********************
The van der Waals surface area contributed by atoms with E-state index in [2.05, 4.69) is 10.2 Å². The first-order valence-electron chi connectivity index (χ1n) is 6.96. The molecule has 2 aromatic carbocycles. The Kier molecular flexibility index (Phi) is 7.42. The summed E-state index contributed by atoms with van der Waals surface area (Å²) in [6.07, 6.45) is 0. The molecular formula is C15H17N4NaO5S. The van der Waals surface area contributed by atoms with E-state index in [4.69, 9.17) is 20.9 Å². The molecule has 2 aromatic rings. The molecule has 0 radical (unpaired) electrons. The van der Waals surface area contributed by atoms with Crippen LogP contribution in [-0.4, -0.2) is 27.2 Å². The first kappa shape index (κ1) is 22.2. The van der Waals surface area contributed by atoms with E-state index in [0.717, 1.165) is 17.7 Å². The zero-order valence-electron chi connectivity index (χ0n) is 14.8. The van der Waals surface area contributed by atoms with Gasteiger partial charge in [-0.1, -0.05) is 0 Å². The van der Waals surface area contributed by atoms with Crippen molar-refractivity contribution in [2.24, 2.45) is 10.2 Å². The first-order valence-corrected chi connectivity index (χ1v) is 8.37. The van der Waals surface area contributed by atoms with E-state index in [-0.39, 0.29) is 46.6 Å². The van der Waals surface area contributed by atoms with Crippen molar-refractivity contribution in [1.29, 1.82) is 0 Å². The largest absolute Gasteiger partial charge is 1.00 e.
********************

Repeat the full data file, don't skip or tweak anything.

The van der Waals surface area contributed by atoms with E-state index in [2.05, 4.69) is 10.2 Å². The first-order valence-electron chi connectivity index (χ1n) is 6.96. The molecule has 2 aromatic carbocycles. The Kier molecular flexibility index (Phi) is 7.42. The summed E-state index contributed by atoms with van der Waals surface area (Å²) in [6.07, 6.45) is 0. The molecular formula is C15H17N4NaO5S. The van der Waals surface area contributed by atoms with E-state index in [4.69, 9.17) is 20.9 Å². The molecule has 2 aromatic rings. The molecule has 0 radical (unpaired) electrons. The van der Waals surface area contributed by atoms with Crippen LogP contribution in [-0.4, -0.2) is 27.2 Å². The first kappa shape index (κ1) is 22.2. The van der Waals surface area contributed by atoms with E-state index in [0.717, 1.165) is 17.7 Å². The zero-order valence-electron chi connectivity index (χ0n) is 14.8. The van der Waals surface area contributed by atoms with Gasteiger partial charge in [-0.1, -0.05) is 0 Å². The van der Waals surface area contributed by atoms with Crippen molar-refractivity contribution in [2.24, 2.45) is 10.2 Å². The first-order valence-corrected chi connectivity index (χ1v) is 8.37. The van der Waals surface area contributed by atoms with E-state index in [-0.39, 0.29) is 46.6 Å². The van der Waals surface area contributed by atoms with Crippen molar-refractivity contribution in [1.29, 1.82) is 0 Å². The largest absolute Gasteiger partial charge is 1.00 e.